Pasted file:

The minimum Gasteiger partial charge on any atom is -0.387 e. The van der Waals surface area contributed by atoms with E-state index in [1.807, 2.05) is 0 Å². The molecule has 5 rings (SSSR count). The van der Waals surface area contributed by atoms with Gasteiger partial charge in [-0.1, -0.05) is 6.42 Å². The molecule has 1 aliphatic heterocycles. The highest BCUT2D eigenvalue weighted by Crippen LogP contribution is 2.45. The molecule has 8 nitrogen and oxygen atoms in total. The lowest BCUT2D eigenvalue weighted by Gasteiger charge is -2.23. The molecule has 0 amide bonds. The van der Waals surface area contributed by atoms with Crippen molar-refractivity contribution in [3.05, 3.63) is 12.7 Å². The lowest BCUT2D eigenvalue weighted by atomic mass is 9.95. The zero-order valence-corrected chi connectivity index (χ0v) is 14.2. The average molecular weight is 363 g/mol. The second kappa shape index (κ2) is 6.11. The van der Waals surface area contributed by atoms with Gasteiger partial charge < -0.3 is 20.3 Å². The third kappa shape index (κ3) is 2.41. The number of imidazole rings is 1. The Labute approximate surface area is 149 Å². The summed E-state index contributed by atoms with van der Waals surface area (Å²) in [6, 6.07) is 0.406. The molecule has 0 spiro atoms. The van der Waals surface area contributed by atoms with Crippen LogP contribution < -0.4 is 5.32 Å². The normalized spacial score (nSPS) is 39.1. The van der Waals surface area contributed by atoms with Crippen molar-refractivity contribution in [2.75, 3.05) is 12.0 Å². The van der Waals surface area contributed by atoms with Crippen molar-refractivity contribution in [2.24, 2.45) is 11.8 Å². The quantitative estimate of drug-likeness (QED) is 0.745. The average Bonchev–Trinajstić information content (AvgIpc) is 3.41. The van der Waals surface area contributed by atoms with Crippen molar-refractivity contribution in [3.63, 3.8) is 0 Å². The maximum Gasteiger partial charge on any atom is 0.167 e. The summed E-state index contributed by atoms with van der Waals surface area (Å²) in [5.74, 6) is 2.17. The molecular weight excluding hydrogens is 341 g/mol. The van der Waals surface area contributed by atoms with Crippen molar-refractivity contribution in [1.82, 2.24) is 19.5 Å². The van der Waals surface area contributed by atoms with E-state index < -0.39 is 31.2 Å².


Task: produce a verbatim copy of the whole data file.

The minimum Gasteiger partial charge on any atom is -0.387 e. The van der Waals surface area contributed by atoms with E-state index in [1.807, 2.05) is 0 Å². The molecule has 5 rings (SSSR count). The van der Waals surface area contributed by atoms with Gasteiger partial charge in [-0.1, -0.05) is 6.42 Å². The molecule has 1 aliphatic heterocycles. The highest BCUT2D eigenvalue weighted by Crippen LogP contribution is 2.45. The molecule has 8 nitrogen and oxygen atoms in total. The lowest BCUT2D eigenvalue weighted by Gasteiger charge is -2.23. The molecule has 0 amide bonds. The van der Waals surface area contributed by atoms with Crippen molar-refractivity contribution in [3.05, 3.63) is 12.7 Å². The lowest BCUT2D eigenvalue weighted by atomic mass is 9.95. The zero-order valence-corrected chi connectivity index (χ0v) is 14.2. The average molecular weight is 363 g/mol. The second kappa shape index (κ2) is 6.11. The van der Waals surface area contributed by atoms with Gasteiger partial charge < -0.3 is 20.3 Å². The third kappa shape index (κ3) is 2.41. The number of imidazole rings is 1. The Labute approximate surface area is 149 Å². The summed E-state index contributed by atoms with van der Waals surface area (Å²) in [6, 6.07) is 0.406. The molecule has 0 spiro atoms. The van der Waals surface area contributed by atoms with Crippen LogP contribution < -0.4 is 5.32 Å². The normalized spacial score (nSPS) is 39.1. The van der Waals surface area contributed by atoms with Crippen molar-refractivity contribution in [2.75, 3.05) is 12.0 Å². The van der Waals surface area contributed by atoms with Crippen molar-refractivity contribution in [2.24, 2.45) is 11.8 Å². The quantitative estimate of drug-likeness (QED) is 0.745. The average Bonchev–Trinajstić information content (AvgIpc) is 3.41. The van der Waals surface area contributed by atoms with Crippen molar-refractivity contribution in [3.63, 3.8) is 0 Å². The maximum Gasteiger partial charge on any atom is 0.167 e. The summed E-state index contributed by atoms with van der Waals surface area (Å²) in [5.74, 6) is 2.17. The molecular weight excluding hydrogens is 341 g/mol. The van der Waals surface area contributed by atoms with Crippen molar-refractivity contribution in [1.82, 2.24) is 19.5 Å². The van der Waals surface area contributed by atoms with E-state index < -0.39 is 31.2 Å².